8. The wayfarer, meaning those who are stranded or traveling with few resources: Whether a refugee who is fleeing violence in a distant country or a motorist stranded on the side of the road, God has designated that anyone who is away from home, out of cash and in need of help is eligible to receive your zakat.
The Eight Kinds of People Who Receive Zakat - Blog - Zakat Foundation of America | Zakat Calculator | Muslim Charity | Muslim Aid
Read carefully--No where does the Zakat have to go to Muslims only. We do not ask what faith the recipient is and our zakat should always be anonymous our left hand should not know who our right hand gives zakat to, nor how much. The recipient should not know our identity.
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Old 04-17-2016, 11:37 AM
 
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In the times of Caliph Usman (ra) the area of Muslim empire was apprx 220,000 kms, and in this vast empire there were no Zakat takers.

Folks who wanted to give zakat would make announcements in the streets with money in their hands but there were no takers.

This zakat money was then finally deposited into a special govt fund which was used to give extra help to non-Muslim citizens.

So yes, Zakat is not mandatory to be given to Muslims only.
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Old 04-17-2016, 12:08 PM
 
Location: Logan Township, Minnesota
15,511 posts, read 13,291,704 times
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Quote:
Originally Posted by GoCardinals View Post
In the times of Caliph Usman (ra) the area of Muslim empire was apprx 220,000 kms, and in this vast empire there were no Zakat takers.

Folks who wanted to give zakat would make announcements in the streets with money in their hands but there were no takers.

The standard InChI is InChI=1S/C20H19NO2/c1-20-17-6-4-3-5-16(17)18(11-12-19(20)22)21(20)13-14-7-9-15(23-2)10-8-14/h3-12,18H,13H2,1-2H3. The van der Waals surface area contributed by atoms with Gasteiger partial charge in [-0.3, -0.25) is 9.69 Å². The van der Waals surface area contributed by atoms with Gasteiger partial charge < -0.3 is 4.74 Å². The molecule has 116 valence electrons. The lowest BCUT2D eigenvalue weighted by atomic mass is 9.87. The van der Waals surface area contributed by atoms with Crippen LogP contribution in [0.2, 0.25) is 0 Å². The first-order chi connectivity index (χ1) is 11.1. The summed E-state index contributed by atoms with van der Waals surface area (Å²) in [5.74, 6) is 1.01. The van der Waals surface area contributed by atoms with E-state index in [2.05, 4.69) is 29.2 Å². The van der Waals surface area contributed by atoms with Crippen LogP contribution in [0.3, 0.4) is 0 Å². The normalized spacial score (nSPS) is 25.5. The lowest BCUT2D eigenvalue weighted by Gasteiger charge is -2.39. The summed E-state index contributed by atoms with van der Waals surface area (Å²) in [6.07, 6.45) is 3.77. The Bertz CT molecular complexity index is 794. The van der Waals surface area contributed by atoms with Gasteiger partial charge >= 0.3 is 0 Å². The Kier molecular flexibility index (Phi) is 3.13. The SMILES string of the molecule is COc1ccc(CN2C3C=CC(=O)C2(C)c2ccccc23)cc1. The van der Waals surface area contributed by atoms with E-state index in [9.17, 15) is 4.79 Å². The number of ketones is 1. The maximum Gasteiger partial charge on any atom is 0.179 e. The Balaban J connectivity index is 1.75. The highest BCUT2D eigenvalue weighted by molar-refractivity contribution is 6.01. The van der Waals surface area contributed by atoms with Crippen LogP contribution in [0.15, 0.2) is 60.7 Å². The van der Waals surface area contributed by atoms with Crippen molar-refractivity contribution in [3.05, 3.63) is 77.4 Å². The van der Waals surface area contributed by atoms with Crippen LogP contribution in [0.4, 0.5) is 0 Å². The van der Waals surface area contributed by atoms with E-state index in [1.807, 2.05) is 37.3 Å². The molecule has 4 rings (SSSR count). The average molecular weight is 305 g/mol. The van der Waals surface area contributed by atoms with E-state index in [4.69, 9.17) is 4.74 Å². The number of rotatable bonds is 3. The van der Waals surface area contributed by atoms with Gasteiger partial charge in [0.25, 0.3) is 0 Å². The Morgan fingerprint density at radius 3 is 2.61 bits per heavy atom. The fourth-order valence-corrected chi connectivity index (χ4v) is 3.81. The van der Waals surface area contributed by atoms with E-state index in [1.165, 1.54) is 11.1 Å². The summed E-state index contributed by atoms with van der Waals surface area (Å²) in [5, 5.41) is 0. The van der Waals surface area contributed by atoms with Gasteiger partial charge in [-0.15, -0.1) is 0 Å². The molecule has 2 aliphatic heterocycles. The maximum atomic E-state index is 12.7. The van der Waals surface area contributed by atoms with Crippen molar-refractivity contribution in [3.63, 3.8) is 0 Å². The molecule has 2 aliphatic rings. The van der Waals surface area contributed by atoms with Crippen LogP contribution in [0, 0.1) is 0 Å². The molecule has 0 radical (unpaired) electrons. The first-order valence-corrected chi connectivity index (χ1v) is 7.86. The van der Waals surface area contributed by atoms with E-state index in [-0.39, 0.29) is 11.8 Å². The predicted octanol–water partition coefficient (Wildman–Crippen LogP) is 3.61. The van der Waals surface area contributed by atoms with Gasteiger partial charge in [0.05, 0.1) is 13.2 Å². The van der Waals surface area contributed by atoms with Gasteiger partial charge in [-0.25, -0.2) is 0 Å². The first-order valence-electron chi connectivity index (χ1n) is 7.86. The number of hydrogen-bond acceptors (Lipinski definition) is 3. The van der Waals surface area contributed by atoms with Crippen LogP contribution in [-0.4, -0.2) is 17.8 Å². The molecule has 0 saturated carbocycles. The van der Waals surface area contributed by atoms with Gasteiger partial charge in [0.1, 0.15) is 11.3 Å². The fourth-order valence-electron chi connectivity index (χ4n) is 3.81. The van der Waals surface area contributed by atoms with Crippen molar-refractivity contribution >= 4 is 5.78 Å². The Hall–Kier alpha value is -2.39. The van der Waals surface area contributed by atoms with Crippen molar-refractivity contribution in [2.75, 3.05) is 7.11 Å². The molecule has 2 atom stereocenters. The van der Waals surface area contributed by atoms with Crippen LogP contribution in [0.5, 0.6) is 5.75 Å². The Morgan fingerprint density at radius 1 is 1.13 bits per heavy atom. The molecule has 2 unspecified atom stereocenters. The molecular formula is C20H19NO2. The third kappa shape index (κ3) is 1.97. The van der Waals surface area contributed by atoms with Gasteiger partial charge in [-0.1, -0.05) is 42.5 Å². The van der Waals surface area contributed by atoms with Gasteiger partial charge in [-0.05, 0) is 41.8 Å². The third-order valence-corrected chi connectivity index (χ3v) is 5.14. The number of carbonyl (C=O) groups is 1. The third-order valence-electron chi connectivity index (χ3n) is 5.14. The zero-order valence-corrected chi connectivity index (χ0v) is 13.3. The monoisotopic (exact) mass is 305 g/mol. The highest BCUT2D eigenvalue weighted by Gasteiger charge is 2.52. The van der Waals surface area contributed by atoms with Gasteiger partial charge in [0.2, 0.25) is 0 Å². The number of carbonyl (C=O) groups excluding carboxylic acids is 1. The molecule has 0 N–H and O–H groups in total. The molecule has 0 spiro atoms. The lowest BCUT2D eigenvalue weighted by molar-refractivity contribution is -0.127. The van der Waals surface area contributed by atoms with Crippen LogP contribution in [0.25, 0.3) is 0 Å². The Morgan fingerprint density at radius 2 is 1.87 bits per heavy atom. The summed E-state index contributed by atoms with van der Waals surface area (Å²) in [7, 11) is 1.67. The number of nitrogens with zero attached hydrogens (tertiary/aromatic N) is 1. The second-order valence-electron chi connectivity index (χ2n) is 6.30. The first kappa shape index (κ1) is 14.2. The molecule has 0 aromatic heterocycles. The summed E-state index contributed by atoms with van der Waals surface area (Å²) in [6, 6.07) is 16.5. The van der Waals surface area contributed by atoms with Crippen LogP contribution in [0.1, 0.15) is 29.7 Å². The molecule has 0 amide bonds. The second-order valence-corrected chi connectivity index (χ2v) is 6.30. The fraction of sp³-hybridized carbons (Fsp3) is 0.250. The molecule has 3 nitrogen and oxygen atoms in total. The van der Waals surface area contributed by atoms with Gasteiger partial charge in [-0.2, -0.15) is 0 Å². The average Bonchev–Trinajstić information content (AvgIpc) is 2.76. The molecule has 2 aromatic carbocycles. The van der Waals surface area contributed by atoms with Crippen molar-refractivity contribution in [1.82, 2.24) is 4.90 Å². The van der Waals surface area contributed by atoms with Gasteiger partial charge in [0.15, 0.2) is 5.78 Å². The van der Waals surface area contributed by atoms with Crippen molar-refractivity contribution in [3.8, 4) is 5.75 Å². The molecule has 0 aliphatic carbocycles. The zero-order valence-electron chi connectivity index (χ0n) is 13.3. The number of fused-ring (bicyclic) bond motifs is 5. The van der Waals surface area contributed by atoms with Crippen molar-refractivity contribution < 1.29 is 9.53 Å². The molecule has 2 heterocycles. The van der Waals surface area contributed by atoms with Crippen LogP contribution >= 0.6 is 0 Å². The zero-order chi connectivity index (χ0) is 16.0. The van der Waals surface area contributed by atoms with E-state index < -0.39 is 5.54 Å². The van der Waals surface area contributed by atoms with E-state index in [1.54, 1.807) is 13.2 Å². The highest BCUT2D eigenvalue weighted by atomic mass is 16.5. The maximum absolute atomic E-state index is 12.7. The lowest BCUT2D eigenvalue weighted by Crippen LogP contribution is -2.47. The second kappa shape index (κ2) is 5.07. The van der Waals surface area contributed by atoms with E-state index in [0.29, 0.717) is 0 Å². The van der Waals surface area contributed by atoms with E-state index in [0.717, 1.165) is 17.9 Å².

This zakat money was then finally deposited into a special govt fund which was used to give extra help to non-Muslim citizens.

So yes, Zakat is not mandatory to be given to Muslims only.
For us in the USA it would be difficult to give our obligatory Zakat if we were limited to giving to Muslims only.

Here in the USA Muslims overall have a higher then average income. We are more likely to come across needy non-Muslims than needy Muslims. We should first take care of the needy we personally come in contact with before going beyond. For many of us in the USA, that will be non-Muslims.
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Old 04-17-2016, 10:59 PM
 
Location: Not-a-Theist
3,440 posts, read 1,585,301 times
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Quote:
Originally Posted by Woodrow LI View Post
This is often misunderstood by non-Muslims and even some Muslims. I find that some Non-Muslims are under the impression we have to send payments to some mysterious big chief Muslim in Saudi Arabia

I will begin this by stating Zakat is our obligatory charity. We can and should give freely to all needy people and not limit our charity to just Zakat.